There was a time when your local post office would mainly sell stamps and deliver letters. No longer.
To counteract the turmoil brought on by e-mails and text messages, postal services worldwide have reinvented themselves, taking on the technological revolution that once looked to cripple them.
Traditional snail mail service has dropped sharply in recent years, though emerging countries are a notable exception.
According to the Universal Postal Union (UPU), global letter- and light parcel delivery dropped by 3.7 percent in 2011 from a year earlier, and by 5.1 percent when just counting Europe and the former Soviet Union.
And the death of letter-writing has forced postal services to either catch on new trends or disappear.
Earlier this month, Britain announced plans to privatize more than half of Royal Mail in a bid to transform it into a modern communication business.
“This is logical, it is a commercial decision designed to put Royal Mail’s future onto a long-term sustainable basis,” British Secretary of State for Business Vince Cable said.
“It is consistent with developments elsewhere in Europe where privatized operators in Austria, Germany and Belgium produce profit margins far higher than the Royal Mail, but have continued to provide high quality and expanding services,” he said.
Amid the dwindling delivery numbers for letters and large packages, there is hope: parcels weighing less than 2kg.
They “have seen an incredible growth thanks to Internet shopping,” Wendy Eitan of UPU said.
The key, she said, is for postal services to take advantage of their reputed reliability and the trust they instill.
“In the eyes of the public, the postal service remains the trusted third party to certify electronic correspondence or to arrange the return of goods” linked to e-commerce, she said.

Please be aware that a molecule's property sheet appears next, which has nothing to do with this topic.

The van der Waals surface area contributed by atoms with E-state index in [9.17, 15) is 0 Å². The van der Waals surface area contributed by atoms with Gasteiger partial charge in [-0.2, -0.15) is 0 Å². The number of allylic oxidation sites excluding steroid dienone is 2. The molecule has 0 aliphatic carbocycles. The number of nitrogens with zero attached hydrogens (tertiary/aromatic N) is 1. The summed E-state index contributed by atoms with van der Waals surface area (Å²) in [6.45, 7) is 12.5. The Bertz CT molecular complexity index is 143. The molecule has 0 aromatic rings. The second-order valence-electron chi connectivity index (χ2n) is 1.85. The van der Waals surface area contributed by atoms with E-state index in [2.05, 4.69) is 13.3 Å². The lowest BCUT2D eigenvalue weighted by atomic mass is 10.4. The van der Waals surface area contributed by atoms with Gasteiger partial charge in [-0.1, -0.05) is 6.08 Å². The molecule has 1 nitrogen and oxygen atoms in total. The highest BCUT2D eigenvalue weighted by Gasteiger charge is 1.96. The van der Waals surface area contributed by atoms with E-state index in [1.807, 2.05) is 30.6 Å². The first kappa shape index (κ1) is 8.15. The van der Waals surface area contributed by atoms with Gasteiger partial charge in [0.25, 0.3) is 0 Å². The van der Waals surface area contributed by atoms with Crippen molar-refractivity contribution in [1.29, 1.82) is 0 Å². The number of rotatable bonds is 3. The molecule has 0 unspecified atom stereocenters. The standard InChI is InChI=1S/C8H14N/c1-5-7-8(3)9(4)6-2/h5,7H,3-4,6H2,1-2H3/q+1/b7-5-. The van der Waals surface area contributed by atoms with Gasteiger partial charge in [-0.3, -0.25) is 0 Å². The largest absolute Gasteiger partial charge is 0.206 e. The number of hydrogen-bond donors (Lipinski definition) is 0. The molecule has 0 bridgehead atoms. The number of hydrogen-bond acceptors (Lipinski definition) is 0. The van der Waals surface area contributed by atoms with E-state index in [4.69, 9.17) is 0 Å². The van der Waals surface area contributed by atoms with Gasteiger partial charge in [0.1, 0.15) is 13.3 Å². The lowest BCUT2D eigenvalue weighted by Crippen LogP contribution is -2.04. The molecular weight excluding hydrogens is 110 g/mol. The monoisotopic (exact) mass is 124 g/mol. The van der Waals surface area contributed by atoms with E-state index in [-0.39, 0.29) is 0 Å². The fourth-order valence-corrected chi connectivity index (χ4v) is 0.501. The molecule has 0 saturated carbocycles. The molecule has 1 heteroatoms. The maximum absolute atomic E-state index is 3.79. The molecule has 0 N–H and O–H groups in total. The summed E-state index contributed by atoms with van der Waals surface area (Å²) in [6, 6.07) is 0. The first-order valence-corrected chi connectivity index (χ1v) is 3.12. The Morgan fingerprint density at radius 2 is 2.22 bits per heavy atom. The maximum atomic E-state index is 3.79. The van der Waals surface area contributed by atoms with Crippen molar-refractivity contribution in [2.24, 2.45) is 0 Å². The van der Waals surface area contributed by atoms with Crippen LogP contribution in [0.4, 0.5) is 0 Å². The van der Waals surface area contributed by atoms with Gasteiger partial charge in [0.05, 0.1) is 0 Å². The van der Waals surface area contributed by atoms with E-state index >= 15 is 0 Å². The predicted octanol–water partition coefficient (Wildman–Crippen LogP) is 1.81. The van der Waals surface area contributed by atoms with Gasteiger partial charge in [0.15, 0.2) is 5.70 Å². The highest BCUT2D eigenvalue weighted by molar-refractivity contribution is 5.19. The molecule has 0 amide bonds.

Online shopping, and the millions of parcels it generates, has become a boon for a new type of postal industry.
One of those players is Germany’s Deutsche Post, which is investing 750 million euros (US$990 million) in expanding its package delivery network by adding 20,000 new reception points.
Similarly, PostNord — Sweden and Denmark’s merged postal services — is seeing a turnaround in its business thanks to its focus on online parcel delivery.
The same story can be told in Spain, where traditional mail delivery has plunged some 30 percent in the past five years, and the national Correos has its mind set on “developing parcel activities with specific solutions and the value added by electronic commerce.”
By 2020, Correos is determined to work along a business model “in which revenues do not exclusively come from the traditional postal business,” a spokesman told reporters.
France’s La Poste has taken it a step further. Aside from identifying parcels as “its primary sector of development,” it has also launched more than a dozen pilot projects exploring the possibilities of delivering medication to the elderly and to offer meter-readings for gas and electricity usage.
Bank operations and mobile telephony are other venues being explored. Italy’s Poste Italiane today runs about 6 million deposit accounts and has sold about 3 million SIM cards for mobile telephones.
In Argentina, the Correo Oficial now offers the sale of mobile phone top-ups as well as tax payment services, describing itself as a modern organization that offers “complex operations.”
In 2015, Brazil’s postal service plans to start selling mobile phone usage, with “the idea to have our own telephone brand.”
In some countries, the postal services have dared to stray off the beaten track even further. While the Finnish post office now offers sweets, toys and stationary at its counters, the US Postal Service will next year launch a clothes line based on its uniform under the banner “Rain, Heat & Snow.”